Copyright © 2018 ASME. To study the impact of compliant terrains on the biomechanics of rapid legged movements, a well-known spring loaded inverted pendulum (SLIP) model is deployed. The model is a three-degrees-of-freedom system (3 DOF), inspired by galloping greyhounds competing in a racing condition. A single support phase of hind-leg stance in a galloping gait is taken into consideration due to its primary function in powering the greyhounds locomotion and higher rate of musculoskeletal injuries. To obtain and solve the nonlinear second-order differential equation of motions, the Lagrangian method and MATLABb R2017b (ode45 solver), which is based on the Runge-Kutta method, has been used, respectively. To get the viscoelastic behavior of compliant terrains, a Clegg hammer test was developed and performed five times on each sample. The effective spring and damping coefficients of each sample were then determined from the hysteresis curves. The results showed that galloping on the synthetic rubber requires more muscle force compared with wet sand. However, according to the Clegg hammer test, wet sand had a higher impact force than synthetic rubber which can be a risk factor for bone fracture, particularly hock fracture, in greyhounds. The results reported in this paper are not only useful for identifying optimum terrain properties and injury thresholds of an athletic track, but also can be used to design control methods and shock impedances for legged robots performing on compliant terrains
Mahdavi, F, Hossain, MI, Hayati, H, Eager, D & Kennedy, P 2018, 'Track Shape, Resulting Dynamics and Injury Rates of Greyhounds', Volume 13: Design, Reliability, Safety, and Risk, International Mechanical Engineering Congress and Exposition, ASME, Pittsburgh, Pennsylvania, USA.View/Download from: UTS OPUS or Publisher's site
Hayati, H, Walker, P, Mahdavi, F, Stephenson, R, Brown, T & Eager, D 2018, 'A Comparative Study of Rapid Quadrupedal Sprinting and Turning Dynamics on Different Terrains and Conditions: Racing Greyhounds Galloping Dynamics', Volume 4A: Dynamics, Vibration, and Control, ASME 2018 International Mechanical Engineering Congress and Exposition, ASME, Pittsburgh, Pennsylvania, USA, pp. 1-7.View/Download from: UTS OPUS or Publisher's site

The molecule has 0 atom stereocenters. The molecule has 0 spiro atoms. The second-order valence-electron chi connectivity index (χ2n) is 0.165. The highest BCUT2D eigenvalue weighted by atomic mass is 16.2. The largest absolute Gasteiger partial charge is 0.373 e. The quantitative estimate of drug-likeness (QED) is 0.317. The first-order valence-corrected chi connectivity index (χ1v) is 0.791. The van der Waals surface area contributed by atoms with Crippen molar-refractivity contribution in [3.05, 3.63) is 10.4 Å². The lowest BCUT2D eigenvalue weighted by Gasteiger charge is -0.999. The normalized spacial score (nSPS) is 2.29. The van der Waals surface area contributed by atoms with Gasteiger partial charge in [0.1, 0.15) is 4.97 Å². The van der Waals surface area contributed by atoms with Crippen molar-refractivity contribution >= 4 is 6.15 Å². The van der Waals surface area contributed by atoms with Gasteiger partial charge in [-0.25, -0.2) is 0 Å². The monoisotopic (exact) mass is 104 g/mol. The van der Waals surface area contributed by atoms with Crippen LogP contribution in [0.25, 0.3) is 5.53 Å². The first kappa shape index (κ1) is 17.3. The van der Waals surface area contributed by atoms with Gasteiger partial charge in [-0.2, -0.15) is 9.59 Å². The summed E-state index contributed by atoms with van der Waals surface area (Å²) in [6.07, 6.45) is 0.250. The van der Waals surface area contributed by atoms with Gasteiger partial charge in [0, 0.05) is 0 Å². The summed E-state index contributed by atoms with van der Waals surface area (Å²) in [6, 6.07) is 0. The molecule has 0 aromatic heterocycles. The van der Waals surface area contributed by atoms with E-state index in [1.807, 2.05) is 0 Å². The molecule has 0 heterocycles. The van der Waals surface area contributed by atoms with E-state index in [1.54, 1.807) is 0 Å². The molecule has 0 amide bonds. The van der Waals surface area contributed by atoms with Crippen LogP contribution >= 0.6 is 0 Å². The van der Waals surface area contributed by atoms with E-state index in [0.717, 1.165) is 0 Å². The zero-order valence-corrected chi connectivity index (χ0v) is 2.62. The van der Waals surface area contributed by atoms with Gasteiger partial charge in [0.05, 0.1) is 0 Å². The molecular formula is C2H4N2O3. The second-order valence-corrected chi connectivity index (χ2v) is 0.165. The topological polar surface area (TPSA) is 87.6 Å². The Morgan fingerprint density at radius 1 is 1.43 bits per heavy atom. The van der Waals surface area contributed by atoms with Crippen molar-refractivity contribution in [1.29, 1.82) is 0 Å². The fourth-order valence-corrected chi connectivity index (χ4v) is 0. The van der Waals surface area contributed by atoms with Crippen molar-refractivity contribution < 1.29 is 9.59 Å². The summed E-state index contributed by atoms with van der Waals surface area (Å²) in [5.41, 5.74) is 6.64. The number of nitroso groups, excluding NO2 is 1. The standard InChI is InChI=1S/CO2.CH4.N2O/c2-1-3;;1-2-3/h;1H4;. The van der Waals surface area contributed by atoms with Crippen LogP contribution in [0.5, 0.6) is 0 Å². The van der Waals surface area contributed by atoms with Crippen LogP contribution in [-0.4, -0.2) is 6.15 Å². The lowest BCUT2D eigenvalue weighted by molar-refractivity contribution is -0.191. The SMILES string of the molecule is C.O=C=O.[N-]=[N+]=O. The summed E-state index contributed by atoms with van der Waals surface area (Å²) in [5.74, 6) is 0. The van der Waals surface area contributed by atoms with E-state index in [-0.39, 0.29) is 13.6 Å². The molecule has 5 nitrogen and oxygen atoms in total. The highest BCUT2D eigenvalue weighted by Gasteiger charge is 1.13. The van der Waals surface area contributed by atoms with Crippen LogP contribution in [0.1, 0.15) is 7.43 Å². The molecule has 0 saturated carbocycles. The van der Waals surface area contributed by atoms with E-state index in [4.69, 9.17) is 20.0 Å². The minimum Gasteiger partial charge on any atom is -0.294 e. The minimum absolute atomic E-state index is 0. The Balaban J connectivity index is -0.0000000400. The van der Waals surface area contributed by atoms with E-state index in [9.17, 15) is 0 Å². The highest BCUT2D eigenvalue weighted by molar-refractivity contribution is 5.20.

Identifying optimum athletic race track surfacing for greyhounds to reduce risk of injuries is a challenging practice as there are several single and coupled variables that should be considered as risk factors. To study the impact of bend and straight sections, surface type and camber, on biomechanics of galloping quadrupeds, an inertial measurement unit (IMU).
has been used to measure the associated galloping accelerations. The IMU was sewn into a pocket located on the back of the greyhounds racing jacket positioned between the two forelegs. Simultaneous kinematics were performed using high frame rate (HFR) videos for calibrating IMU data. The results showed that there were lower G-forces on galloping on grass than wet sand which is consistent with the mechanical behavior of grass (grass is softer than wet sand). Moreover, galloping around the bend had higher G-forces than galloping along the straight section suggesting an excessive force is applied on the greyhound's limbs due to centrifugal force. A cambered bend assisted the greyhounds in having a smoother gait and lower G-forces when compared to a flat bend. The results reported in this paper will not only be beneficial for the welfare of racing greyhounds, but will also contribute in the simulation of legged locomotion for bio-inspired engineering and robotics.
Hayati, H, Eager, D, Jusufi, A & Brown, T 2017, 'A Study Of Rapid Tetrapod Running And Turning Dynamics Utilizing Inertial Measurement Units In Greyhound Sprinting', vol 3 Proceedings of the ASME International Design Engineering Technical Conferences & Computers and Information in Engineering Conferences, ASME International Design Engineering Technical Conferences & Computers and Information in Engineering Conferences ASME IDETC/CIE, ASME, Cleveland, Ohio, USA, pp. 1-5.View/Download from: UTS OPUS or Publisher's site
Understanding the biomechanics of rapid running locomotion plays an important role in comparative biomechanics and bio-inspired engineering and is an integral part of animal welfare.
However, this is not easily achieved using conventional methods of gait analysis: measuring ground reaction forces using a force plate, mainly on irregular granular terrain i.e. greyhounds in racing conditions or in animal's natural habitats i.e. cheetahs in natural terrain. An alternative to measuring forces externally via force platforms embedded in track ways, we can attach inertial measurement units to agile quadrupeds to measure the effects of rapid running and turning.